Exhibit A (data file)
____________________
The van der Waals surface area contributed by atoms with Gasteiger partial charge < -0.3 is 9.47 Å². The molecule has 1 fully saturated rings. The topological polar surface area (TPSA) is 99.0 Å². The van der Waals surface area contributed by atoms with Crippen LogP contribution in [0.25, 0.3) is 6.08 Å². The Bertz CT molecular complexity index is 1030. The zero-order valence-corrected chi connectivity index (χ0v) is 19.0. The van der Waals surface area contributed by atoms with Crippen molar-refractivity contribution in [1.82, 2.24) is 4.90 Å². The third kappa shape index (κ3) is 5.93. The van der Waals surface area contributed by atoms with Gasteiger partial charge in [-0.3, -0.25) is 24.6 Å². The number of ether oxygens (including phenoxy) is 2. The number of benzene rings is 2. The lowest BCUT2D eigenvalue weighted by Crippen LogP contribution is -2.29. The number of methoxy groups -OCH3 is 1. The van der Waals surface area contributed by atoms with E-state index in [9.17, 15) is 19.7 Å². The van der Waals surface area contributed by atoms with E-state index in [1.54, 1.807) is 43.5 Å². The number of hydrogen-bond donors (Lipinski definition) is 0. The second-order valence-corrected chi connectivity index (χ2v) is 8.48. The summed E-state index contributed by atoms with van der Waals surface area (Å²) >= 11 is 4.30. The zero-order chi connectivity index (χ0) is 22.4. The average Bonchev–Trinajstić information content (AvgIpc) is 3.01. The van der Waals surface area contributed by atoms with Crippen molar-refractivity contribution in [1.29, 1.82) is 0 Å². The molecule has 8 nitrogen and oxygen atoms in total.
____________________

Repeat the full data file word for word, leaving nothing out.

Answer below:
The van der Waals surface area contributed by atoms with Gasteiger partial charge < -0.3 is 9.47 Å². The molecule has 1 fully saturated rings. The topological polar surface area (TPSA) is 99.0 Å². The van der Waals surface area contributed by atoms with Crippen LogP contribution in [0.25, 0.3) is 6.08 Å². The Bertz CT molecular complexity index is 1030. The zero-order valence-corrected chi connectivity index (χ0v) is 19.0. The van der Waals surface area contributed by atoms with Crippen molar-refractivity contribution in [1.82, 2.24) is 4.90 Å². The third kappa shape index (κ3) is 5.93. The van der Waals surface area contributed by atoms with Gasteiger partial charge in [-0.3, -0.25) is 24.6 Å². The number of ether oxygens (including phenoxy) is 2. The number of benzene rings is 2. The lowest BCUT2D eigenvalue weighted by Crippen LogP contribution is -2.29. The number of methoxy groups -OCH3 is 1. The van der Waals surface area contributed by atoms with E-state index in [9.17, 15) is 19.7 Å². The van der Waals surface area contributed by atoms with E-state index in [1.54, 1.807) is 43.5 Å². The number of hydrogen-bond donors (Lipinski definition) is 0. The second-order valence-corrected chi connectivity index (χ2v) is 8.48. The summed E-state index contributed by atoms with van der Waals surface area (Å²) >= 11 is 4.30. The zero-order chi connectivity index (χ0) is 22.4. The average Bonchev–Trinajstić information content (AvgIpc) is 3.01. The van der Waals surface area contributed by atoms with Crippen molar-refractivity contribution in [1.29, 1.82) is 0 Å². The molecule has 8 nitrogen and oxygen atoms in total.